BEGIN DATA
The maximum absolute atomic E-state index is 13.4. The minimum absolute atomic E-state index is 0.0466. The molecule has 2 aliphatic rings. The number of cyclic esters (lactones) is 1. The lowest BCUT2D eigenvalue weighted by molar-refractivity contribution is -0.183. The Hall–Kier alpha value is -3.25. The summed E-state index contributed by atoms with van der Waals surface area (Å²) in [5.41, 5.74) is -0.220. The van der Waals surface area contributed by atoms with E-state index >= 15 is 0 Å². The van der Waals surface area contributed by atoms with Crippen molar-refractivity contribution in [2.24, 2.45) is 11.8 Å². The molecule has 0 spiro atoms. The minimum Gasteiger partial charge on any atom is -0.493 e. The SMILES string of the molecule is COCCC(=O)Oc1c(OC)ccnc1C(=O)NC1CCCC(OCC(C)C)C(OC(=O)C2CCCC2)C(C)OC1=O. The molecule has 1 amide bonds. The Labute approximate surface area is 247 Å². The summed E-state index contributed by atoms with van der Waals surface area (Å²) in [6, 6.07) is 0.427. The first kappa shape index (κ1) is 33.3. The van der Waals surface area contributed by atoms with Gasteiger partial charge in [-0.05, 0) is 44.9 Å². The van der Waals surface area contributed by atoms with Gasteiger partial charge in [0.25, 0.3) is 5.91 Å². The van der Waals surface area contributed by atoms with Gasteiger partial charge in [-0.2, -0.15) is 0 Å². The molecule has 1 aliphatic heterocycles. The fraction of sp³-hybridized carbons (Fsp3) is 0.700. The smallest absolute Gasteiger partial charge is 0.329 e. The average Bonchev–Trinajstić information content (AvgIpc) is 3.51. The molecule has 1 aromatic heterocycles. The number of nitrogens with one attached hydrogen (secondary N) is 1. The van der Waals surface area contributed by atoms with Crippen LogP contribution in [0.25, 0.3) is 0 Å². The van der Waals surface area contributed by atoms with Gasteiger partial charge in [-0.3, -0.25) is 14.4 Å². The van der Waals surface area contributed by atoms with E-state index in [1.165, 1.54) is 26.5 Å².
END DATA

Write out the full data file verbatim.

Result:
The maximum absolute atomic E-state index is 13.4. The minimum absolute atomic E-state index is 0.0466. The molecule has 2 aliphatic rings. The number of cyclic esters (lactones) is 1. The lowest BCUT2D eigenvalue weighted by molar-refractivity contribution is -0.183. The Hall–Kier alpha value is -3.25. The summed E-state index contributed by atoms with van der Waals surface area (Å²) in [5.41, 5.74) is -0.220. The van der Waals surface area contributed by atoms with E-state index >= 15 is 0 Å². The van der Waals surface area contributed by atoms with Crippen molar-refractivity contribution in [2.24, 2.45) is 11.8 Å². The molecule has 0 spiro atoms. The minimum Gasteiger partial charge on any atom is -0.493 e. The SMILES string of the molecule is COCCC(=O)Oc1c(OC)ccnc1C(=O)NC1CCCC(OCC(C)C)C(OC(=O)C2CCCC2)C(C)OC1=O. The molecule has 1 amide bonds. The Labute approximate surface area is 247 Å². The summed E-state index contributed by atoms with van der Waals surface area (Å²) in [6, 6.07) is 0.427. The first kappa shape index (κ1) is 33.3. The van der Waals surface area contributed by atoms with Gasteiger partial charge in [-0.05, 0) is 44.9 Å². The van der Waals surface area contributed by atoms with Gasteiger partial charge in [0.25, 0.3) is 5.91 Å². The van der Waals surface area contributed by atoms with Gasteiger partial charge in [-0.2, -0.15) is 0 Å². The molecule has 1 aliphatic heterocycles. The fraction of sp³-hybridized carbons (Fsp3) is 0.700. The smallest absolute Gasteiger partial charge is 0.329 e. The average Bonchev–Trinajstić information content (AvgIpc) is 3.51. The molecule has 1 aromatic heterocycles. The number of nitrogens with one attached hydrogen (secondary N) is 1. The van der Waals surface area contributed by atoms with Crippen LogP contribution in [0.25, 0.3) is 0 Å². The van der Waals surface area contributed by atoms with Gasteiger partial charge in [-0.3, -0.25) is 14.4 Å². The van der Waals surface area contributed by atoms with E-state index in [1.165, 1.54) is 26.5 Å².